Entoloma gregarium Xiao L. He & E. Horak
Index Fungorum number: IF 817517
Pileus 5–10 mm, conchate, broadly convex, pure white, unchanging with age, entirely matted-tomentose to matted-depressed fibrillose, opaque, dry, not hygrophanous, margin not striate. Lamellae adnexed, subdistant to distant, subventricose, up to 2 mm wide, with two tiers of lamellulae, white at first, becoming pale pink, in moist condition with small red droplets at edges. Stipe 1–3 × 0.5–1 mm, strongly reduced, lateral, translucent, covered with minutely, white fibrils, equal, with white basal mycelium. Context white, unchanging, thin. Odour and taste not distinctive. Basidiospores 7–9 (9.5) × 5.5–7 µm (x = 7.7 ± 0.3 × 6.3 ± 0.3 µm), Q = 1.16–1.47, Q = 1.25 ± 0.04, 5–6 (7)-angled, heterodiametric in profile view. Basidia (26–) 30–34 × 7–10 µm, subclavate, 4-spored, clampless. Lamellar edge fertile. Cheilocystidia, pleurocystidia and caulocystidia absent. Pileipellis a cutis of cylindrical hyphae, terminal cells (25–) 35–60 × 5–10 µm, subclavate or cylindrical (rarely also subfusoid), repent or slightly uplifted, non-gelatinised wall thin, smooth, with inconspicuous plasmatic pigment, subpellis composed of short-celled cylindrical hyphae, 6–14 µm diam. Oleiferous hyphae present in pileipellis. Clamp-connections present in all tissues.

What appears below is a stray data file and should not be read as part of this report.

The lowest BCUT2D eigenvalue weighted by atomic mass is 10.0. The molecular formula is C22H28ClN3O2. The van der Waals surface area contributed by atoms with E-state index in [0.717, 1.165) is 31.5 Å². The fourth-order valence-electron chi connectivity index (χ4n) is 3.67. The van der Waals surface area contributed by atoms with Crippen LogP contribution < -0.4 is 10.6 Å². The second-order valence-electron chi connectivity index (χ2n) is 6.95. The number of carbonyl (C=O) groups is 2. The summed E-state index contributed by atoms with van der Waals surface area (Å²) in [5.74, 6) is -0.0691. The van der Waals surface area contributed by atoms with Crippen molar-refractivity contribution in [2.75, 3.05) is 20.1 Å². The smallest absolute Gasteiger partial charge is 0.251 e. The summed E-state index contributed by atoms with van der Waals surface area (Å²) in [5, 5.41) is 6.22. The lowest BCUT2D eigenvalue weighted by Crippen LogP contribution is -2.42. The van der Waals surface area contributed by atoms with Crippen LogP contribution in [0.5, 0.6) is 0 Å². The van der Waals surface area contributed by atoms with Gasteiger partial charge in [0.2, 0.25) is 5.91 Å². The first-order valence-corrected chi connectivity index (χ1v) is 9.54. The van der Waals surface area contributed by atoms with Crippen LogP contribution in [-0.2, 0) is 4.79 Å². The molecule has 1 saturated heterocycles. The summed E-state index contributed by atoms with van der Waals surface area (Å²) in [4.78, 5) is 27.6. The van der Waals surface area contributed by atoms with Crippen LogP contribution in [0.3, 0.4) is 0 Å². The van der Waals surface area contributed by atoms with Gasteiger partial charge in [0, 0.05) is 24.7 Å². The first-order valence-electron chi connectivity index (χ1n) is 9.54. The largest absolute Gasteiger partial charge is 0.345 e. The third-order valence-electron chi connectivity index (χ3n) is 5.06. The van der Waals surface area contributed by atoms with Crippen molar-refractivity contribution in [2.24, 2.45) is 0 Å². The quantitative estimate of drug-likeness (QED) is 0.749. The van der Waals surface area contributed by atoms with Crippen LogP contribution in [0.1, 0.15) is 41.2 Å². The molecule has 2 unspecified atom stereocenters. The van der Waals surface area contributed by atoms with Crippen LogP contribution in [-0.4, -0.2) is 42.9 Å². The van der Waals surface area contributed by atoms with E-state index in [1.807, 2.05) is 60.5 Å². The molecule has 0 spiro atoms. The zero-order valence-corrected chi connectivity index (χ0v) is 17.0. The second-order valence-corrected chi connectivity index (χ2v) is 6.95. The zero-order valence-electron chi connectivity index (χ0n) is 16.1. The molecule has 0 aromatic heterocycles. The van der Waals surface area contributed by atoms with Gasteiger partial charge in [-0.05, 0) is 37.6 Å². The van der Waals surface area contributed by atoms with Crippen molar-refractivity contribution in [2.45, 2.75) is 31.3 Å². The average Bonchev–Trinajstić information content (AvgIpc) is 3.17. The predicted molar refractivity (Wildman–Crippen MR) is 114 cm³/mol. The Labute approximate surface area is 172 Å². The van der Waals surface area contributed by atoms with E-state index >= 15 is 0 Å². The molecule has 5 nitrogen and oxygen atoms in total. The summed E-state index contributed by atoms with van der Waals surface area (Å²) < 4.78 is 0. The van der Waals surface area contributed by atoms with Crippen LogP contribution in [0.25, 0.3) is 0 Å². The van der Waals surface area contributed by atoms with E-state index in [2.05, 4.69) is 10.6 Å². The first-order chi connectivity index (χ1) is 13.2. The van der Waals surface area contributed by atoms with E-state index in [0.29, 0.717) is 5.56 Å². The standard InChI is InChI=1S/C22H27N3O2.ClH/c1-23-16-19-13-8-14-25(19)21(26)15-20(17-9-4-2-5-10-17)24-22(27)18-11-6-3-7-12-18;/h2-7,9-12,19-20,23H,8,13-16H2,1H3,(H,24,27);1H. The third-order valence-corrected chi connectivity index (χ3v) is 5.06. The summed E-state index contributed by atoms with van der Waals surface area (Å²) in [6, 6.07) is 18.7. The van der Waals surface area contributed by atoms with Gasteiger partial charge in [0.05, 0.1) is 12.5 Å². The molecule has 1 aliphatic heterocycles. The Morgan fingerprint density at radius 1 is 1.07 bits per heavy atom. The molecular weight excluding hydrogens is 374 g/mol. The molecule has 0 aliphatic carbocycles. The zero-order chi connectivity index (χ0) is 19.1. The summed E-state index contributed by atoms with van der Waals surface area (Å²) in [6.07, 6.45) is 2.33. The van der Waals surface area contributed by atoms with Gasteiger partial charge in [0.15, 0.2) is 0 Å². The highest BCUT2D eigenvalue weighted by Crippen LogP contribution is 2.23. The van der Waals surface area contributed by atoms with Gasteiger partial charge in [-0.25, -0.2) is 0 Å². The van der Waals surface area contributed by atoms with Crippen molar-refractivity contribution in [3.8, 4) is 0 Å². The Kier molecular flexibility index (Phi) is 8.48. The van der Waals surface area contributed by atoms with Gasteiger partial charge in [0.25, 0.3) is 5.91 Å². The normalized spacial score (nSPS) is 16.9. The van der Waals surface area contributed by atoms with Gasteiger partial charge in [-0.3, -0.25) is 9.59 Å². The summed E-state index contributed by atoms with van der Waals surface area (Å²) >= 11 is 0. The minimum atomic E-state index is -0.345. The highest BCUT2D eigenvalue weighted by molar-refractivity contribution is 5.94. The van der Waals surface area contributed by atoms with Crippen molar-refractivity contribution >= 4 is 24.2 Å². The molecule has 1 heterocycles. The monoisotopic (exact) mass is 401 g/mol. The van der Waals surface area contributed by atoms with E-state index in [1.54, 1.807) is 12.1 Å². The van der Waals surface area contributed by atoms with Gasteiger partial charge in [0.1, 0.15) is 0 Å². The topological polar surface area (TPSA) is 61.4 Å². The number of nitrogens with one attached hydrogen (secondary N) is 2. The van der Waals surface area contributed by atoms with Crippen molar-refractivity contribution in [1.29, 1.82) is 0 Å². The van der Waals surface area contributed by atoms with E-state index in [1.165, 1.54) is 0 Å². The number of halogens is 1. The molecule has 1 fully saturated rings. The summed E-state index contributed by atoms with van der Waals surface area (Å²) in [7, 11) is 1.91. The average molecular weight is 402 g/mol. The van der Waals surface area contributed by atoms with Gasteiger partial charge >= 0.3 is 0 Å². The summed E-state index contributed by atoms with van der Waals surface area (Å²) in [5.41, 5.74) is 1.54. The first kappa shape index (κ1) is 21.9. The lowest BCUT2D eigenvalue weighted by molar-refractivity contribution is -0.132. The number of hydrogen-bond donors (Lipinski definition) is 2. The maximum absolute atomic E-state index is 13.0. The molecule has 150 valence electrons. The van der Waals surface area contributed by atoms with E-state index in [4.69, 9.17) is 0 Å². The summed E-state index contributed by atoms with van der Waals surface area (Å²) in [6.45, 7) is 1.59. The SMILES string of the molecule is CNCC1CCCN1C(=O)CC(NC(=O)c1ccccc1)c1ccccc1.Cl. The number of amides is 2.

Habitat: Amongst moss on stem base of living Castanopsis in fagalean forest.
Additional materials examined: China. Yunnan Prov.: Binchuan County, Jizu Mountain, ca. 2700 m elev., 25°58'N, 100°21'E, on stem base of living Castanopsis, 8 September 2015, X.L. He (SAAS 1493); X.L. He (SAAS 1535).
Notes: As compared to other sympatric Chinese species, E. gregarium is unique due to the combination of the following characters viz. persistently white and gregarious basidiomes and small basidiospores. The aforementioned taxa of Claudopus viz. E. conchatum, E. indocarneum, E. crepidotoides, E. exiguum, E. jahnii, C. minutoincanus, C. pandanicola, E. parasiticum, E. pitereka, C. rupestris and C. viscosus have white basidiomes and, accordingly, are macroscopically similar to E. gregarium. However, E. gregarium is separated from E. conchatum, E. jahnii, C. minutoincanus, E. parasiticum, E. pitereka and C. viscosus by smaller basidiospores; C. rupestris differs by the 4–5-angled basidiospores. Based on macromorphological characters, E. gregarium is difficult to distinguish from E. crepidotoides; however, the different habitats allow the two species to be discriminated. Additionally, the molecular evidence of E. crepidotoides and E. gregarium clearly indicate that they are two distinctive species. E. indocarneum is characterised by smooth pileus and presence of mycelial rhizoids. Claudopus pandanicola, originally described from tropical Papua New Guinea, is separated by the striate pileus and the different shape of the basidiospores (7–8 × 6.5–7.5 µm.
Fig. 1 Phylogenetic reconstruction of Claudopus based on ITS sequences. Maximum parsimony bootstrap values (BS > 50%) are indicated above or below the branches, new species are in bold.